Using a cookie cutter, I traced and cut 2 large flowers from white felt, then I cut 2 smaller flowers from pink felt. Stitch (or glue) the flowers onto the outsides of 2 of the mitts.

Put one embellished and one plain mitt together, and stitch. I used my sewing machine blanket stitch with contrasting thread. A simple zigzag stitch or even a straight stitch would be great too. Leave the end open where the hand goes in.

I had some white seam binding that I sewed around the hand opening. This is an optional step.

Once it overlapped I cut it, leaving a 4-inch tail, and kept sewing down to the end.

Then I formed a loop (for hanging) with the tail and sewed the end to the back of the mitt.

Finally, I sewed a little button on each for a flower center. Next time I would do this before sewing the mitts together—it would be a lot easier.

All set for some pretend baking!

These are NOT meant to handle actual hot dishes, but fabric stores do sell an insulated quilted-type material that is intended for real oven mitts if you want to make a lining to insert. Then they would be a great gift for a little girl with an Easy Bake oven.

Thursday, June 16, 2011

Thankful Thursday!

It has been a week of little sleep and lengthy to-do lists around here.  The long summer days are filled with big plans and the kids are filled to the brim with extra energy.  I am realizing that it is even more important to focus on thankfulness when the days are too full and fuses are shorter than usual.  It has been a week to purposely hone in on my true priorities even when other things seem more important; it is a battle for me!  

  • Today I'm especially thankful that we have all been healthy (no summer sickness yet!) 
  • I'm thankful for cooler days and thunderstorms.
  • I am very thankful that we will be spending a week with my family.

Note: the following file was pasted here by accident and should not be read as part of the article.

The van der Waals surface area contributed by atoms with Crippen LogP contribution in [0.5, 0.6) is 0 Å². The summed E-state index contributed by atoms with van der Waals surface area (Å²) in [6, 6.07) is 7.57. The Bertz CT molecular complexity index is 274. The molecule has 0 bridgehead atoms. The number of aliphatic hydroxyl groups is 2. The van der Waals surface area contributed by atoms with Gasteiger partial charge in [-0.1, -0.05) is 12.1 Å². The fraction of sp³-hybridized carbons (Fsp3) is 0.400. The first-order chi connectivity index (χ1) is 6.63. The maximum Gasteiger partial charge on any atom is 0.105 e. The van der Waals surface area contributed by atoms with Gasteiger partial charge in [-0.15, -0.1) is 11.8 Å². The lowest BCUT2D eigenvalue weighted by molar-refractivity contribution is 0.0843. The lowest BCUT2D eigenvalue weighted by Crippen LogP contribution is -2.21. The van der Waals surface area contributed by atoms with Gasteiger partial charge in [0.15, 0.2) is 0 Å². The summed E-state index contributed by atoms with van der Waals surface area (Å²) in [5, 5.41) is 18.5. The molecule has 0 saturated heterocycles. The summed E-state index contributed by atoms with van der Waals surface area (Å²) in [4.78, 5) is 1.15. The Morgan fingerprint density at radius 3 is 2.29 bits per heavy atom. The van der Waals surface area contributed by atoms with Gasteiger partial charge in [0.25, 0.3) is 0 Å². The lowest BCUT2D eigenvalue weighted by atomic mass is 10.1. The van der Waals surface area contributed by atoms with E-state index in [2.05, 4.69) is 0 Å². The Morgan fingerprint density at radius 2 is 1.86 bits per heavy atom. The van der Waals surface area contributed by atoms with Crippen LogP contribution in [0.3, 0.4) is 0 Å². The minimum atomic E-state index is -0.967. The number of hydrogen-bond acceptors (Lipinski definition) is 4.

• I am thankful to celebrate Father's day with a great daddy to our 3 kiddos.
  • I am thankful for random colored pen scribbles that I find mixed in with my "notes" in my journals.
  • I am thankful for big hugs from my super-affectionate little guy.
  • I'm thankful for throwing the baby into the air, and his squeals of laughter.
  • I'm thankful for a 4 year old doing jumping jacks.  It is extremely entertaining. 
  • I'm thankful for sweet, sweet baby words that I should correct but want to remember forever.

"Feeling gratitude and not expressing it is like wrapping a present and not giving it."  ~ William Ward

Wednesday, June 15, 2011

Road Trippin'...and Ways to Give the DVD Player a Break.

The Joy is in the Journey...hmmm. Can that possibly apply to a road trip with 3 young children?! To give our upcoming journey the best possible odds at being joyful for everyone, I am preparing a travel survival kit...of things that will keep car-seat-bound children entertained for long hours of driving or flying.

A couple of favorite toys that occupy my children during travel are AquaDoodle products...we have (and love!) the fold-up Travel one available here and a couple of smaller coloring ones like these available here. Just fill the pen with water and start drawing or coloring. The page has to dry before you can re-color it, but it doesn't take long if held up to the A/C vent. Great for ages 2+.

Another coloring activity that my kids love are these Crayola Color Wonder products for ages 3+. They are available at toy stores, drugstores, Walmart, etc. The pictures are really shimmery and cool. It's virtually mess-free since the markers color only on the special paper. Also, the markers last a long time...even when the lids are left off for awhile (not yet tested in a hot car!).

Magnetic Car Bingo is a great little game we found last summer for a 18-hour roadtrip to Wisconsin. It occupied my children for some long stretches of driving. The magnetic tin opens into 2 bingo cards with objects seen on a trip. There are little magnetic chips to put on each square. I can't remember the store where I found it or $5, but it's also available here. The game is engaging, fun for a variety of ages, and lasted for a good amount of time. However, the tiny magnets are easily lost in the car. Also, it must be meant for kids sitting next to each other...we had to pry ours apart with pliers so the kids in their carseats could each have one. For this time around, I'm thinking of picking up this better Melissa & Doug version here. I like the interchangeable bingo cards for more game options, and sliding windows instead of little game pieces.

You could easily make a paper version of the travel bingo and give each player a game card on a clipboard with a pen to cross off squares. Or make a tally game by dividing a sheet of paper into 6 boxes, with each box containing a picture of one object seen on a trip: Mcd's sign, airplane, motorcycle, etc. Make a copy or a variation for each player and have them put a tally mark in the box each time they see the object. They need to get 3 tally marks in each square to win.